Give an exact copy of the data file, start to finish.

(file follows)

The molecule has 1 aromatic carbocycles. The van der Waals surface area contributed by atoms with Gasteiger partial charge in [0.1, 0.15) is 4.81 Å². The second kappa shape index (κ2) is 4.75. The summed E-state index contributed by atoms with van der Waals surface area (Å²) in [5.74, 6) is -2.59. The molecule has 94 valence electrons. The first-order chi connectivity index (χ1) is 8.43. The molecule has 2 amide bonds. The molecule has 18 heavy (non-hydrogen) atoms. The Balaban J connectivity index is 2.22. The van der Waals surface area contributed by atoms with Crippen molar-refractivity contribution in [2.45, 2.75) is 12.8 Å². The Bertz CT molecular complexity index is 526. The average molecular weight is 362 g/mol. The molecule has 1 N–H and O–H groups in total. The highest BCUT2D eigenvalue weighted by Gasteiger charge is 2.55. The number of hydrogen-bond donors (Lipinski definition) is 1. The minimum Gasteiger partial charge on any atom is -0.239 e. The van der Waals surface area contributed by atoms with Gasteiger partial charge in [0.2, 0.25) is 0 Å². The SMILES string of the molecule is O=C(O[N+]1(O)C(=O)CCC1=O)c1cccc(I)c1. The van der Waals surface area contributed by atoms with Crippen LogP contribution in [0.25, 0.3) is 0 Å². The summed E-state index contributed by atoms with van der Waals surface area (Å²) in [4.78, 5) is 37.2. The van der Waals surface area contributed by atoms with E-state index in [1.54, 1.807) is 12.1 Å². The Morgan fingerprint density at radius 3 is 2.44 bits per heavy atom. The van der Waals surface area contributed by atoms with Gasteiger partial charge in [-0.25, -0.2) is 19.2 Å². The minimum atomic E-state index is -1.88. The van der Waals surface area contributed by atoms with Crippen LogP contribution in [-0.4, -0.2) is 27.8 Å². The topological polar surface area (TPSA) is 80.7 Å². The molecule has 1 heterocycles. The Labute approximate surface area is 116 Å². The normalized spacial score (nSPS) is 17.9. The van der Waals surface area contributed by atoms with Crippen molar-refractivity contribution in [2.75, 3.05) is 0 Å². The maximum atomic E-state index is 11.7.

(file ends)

The molecule has 1 aromatic carbocycles. The van der Waals surface area contributed by atoms with Gasteiger partial charge in [0.1, 0.15) is 4.81 Å². The second kappa shape index (κ2) is 4.75. The summed E-state index contributed by atoms with van der Waals surface area (Å²) in [5.74, 6) is -2.59. The molecule has 94 valence electrons. The first-order chi connectivity index (χ1) is 8.43. The molecule has 2 amide bonds. The molecule has 18 heavy (non-hydrogen) atoms. The Balaban J connectivity index is 2.22. The van der Waals surface area contributed by atoms with Crippen molar-refractivity contribution in [2.45, 2.75) is 12.8 Å². The Bertz CT molecular complexity index is 526. The average molecular weight is 362 g/mol. The molecule has 1 N–H and O–H groups in total. The highest BCUT2D eigenvalue weighted by Gasteiger charge is 2.55. The number of hydrogen-bond donors (Lipinski definition) is 1. The minimum Gasteiger partial charge on any atom is -0.239 e. The van der Waals surface area contributed by atoms with Gasteiger partial charge in [0.2, 0.25) is 0 Å². The SMILES string of the molecule is O=C(O[N+]1(O)C(=O)CCC1=O)c1cccc(I)c1. The van der Waals surface area contributed by atoms with Crippen LogP contribution in [0.25, 0.3) is 0 Å². The summed E-state index contributed by atoms with van der Waals surface area (Å²) in [4.78, 5) is 37.2. The van der Waals surface area contributed by atoms with E-state index in [1.54, 1.807) is 12.1 Å². The Morgan fingerprint density at radius 3 is 2.44 bits per heavy atom. The van der Waals surface area contributed by atoms with Gasteiger partial charge in [-0.25, -0.2) is 19.2 Å². The minimum atomic E-state index is -1.88. The van der Waals surface area contributed by atoms with Crippen LogP contribution in [-0.4, -0.2) is 27.8 Å². The topological polar surface area (TPSA) is 80.7 Å². The molecule has 1 heterocycles. The Labute approximate surface area is 116 Å². The normalized spacial score (nSPS) is 17.9. The van der Waals surface area contributed by atoms with Crippen molar-refractivity contribution in [2.75, 3.05) is 0 Å². The maximum atomic E-state index is 11.7.